My wife LOVES Facebook, and she is, in particular, addicted to FarmVille, the game that glorifies shoveling manure and milking recalcitrant cows. To be fair, I play it too, but mainly because I can’t let her beat me at a computer game! (And it’s kind of relaxing in a mindless fashion.)
As CIO of the Dalai household, I get to decide who gets what computer. My wife’s old Dell Dimension was starting to get a little long in the tooth, so off to the Dell Outlet site I went, and found a lovely Dell Studio Slim, with 6 (SIX!!!) G of RAM, a 600 Gig hard drive, and a 2.9 MHz Intel Core Duo processor. Not bad for the price I paid.
This morning was grand opening time for the new baby. I untangled all the wires and cables from the old installation, teased the old CPU out of the mess, rather like removing a dying heart in preparation for a transplant, and then gingerly plugged in the new, sleek Studio. Everything powered up nicely, and I walked through the preliminary set-up without difficulty. BUT. . . then came the attempt to connect to the internet. Epic Fail! To make a long story short, the RealTek (straight from Taiwan) network card wouldn’t admit that it was connected at all, but it did claim to be otherwise functioning normally. I spent two hours on chat (on a different computer, obviously) with Dell, trying various possibilities, none of which seemed to budge anything. We tried uninstalling and reinstalling the NIC, and downloaded the latest software from the Dell site. Nada. (The RealTek site wouldn’t even download the latest drivers, having links that just endless-looped back to the main download page.) I did discover an Ethernet service that wasn’t on, and asked if that might do the trick. But at this point, the rep simply gave up. He said via chat,
I would have been glad to help you in this regard but I am sorry to inform you that we are not trained on Software issue because we are Hardware technicians. As I see that your system warranty only covers the Hard ware support, where in the current issue with your system is a Software issue and it is not covered under your system Hard ware. All the Software /Wireless /Virus /E-mail support /Data backup will be provided by the Dell DOC team and it is a Fee based support. They shall charge you a nominal fees only. (I would personally suggest you to go with DOC option). DOC will firstly determine the issue and than provide you the Fee details. If you feel the Fee as economical you can provide payment details and proceed with the resolution (or) you can decline it. Please let me know if you are interested, I can provide you the DOC Team phone number (or) Transfer chat to DOC support?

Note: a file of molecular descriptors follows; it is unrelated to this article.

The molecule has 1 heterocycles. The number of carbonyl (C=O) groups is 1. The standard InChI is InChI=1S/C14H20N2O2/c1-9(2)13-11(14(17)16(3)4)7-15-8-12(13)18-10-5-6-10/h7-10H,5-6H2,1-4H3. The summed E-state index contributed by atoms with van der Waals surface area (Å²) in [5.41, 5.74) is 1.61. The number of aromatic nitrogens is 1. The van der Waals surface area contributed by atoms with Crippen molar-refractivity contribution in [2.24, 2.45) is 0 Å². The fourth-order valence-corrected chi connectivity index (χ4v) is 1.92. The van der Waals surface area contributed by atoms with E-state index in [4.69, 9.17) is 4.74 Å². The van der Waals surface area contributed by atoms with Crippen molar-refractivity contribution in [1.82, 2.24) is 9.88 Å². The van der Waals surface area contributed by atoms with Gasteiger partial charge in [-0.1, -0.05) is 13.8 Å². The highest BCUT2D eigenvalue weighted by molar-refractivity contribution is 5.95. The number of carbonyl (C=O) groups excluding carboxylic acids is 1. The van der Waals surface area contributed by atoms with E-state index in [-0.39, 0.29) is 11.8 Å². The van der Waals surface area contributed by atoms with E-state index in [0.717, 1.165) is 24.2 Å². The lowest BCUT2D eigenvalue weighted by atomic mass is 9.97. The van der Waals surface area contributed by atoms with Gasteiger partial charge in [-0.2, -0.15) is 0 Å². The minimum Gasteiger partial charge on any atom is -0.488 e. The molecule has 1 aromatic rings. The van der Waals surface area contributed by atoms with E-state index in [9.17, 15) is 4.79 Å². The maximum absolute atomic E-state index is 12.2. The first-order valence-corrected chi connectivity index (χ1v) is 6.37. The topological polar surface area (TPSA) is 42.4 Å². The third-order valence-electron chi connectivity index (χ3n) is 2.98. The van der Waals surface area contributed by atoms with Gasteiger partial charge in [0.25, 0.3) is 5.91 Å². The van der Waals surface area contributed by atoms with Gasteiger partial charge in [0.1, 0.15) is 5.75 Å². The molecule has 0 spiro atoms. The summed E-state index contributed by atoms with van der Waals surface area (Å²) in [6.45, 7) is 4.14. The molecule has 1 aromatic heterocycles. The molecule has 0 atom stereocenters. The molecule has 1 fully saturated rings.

I was not impressed. This is a brand new, just out of the box (OK, it was refurbished, but they are supposed to be good as new, right?) machine, and I was not about to pay MORE for warranty support. Either it works today, or back in the box and back to Dell. My agent backpedalled a bit, especially after I mentioned that I was personally responsible for the purchase of hundreds of thousands of dollars worth of Dell equipment. After a pause, he suggested that I reinstall Windows 7, as that “might help”.
Having nothing to lose but the added Dell trash-ware, I went ahead with the reinstall. And lo and behold, it worked! Green light on the Ethernet port, all systems go for internet and LAN connectivity!
Now, here’s the interesting thing. I let Windows Update do its thing and install a newer driver for the RealTek NIC, and BAM…back to non-functionality. I rolled back the driver, and there we are, back online. At this point, I don’t know if the driver is bad, the NIC is bad, Windows 7 is bad, or I’ve been bad and I’m being punished by the gods of Microsoft.
What lesson is there to be learned from all this? Perhaps most important is the power of the consumer. I was not about to pay extra for service on a brand new machine, and I made sure this was known. Maybe that made the difference and prompted the one suggestion that actually worked (mostly) or maybe that was just sheer dumb luck. But I was not about to keep a computer that didn’t work, nor was I going to pay another $50 to make it work (and I’ll bet the Dell DOC team wouldn’t have found the problem anyway.) We should not accept expensive hardware and software that doesn’t work, and doesn’t do the job it was purchased to do.
What applies to a $500 refurbished computer applies to a $13 Million PACS system. Or at least it should. But somehow, the more we pay, the less likely we are to demand excellence. We don’t want to admit that we made a mistake, and we swallow errors that we wouldn’t tolerate in something we bought from Dell for $500. Or from Mercedes for $100,000. Does anyone see something ironic here?
For what it’s worth, the Studio continues to run well, even after I turned it over to my wife. Her FarmVille farm has never looked better.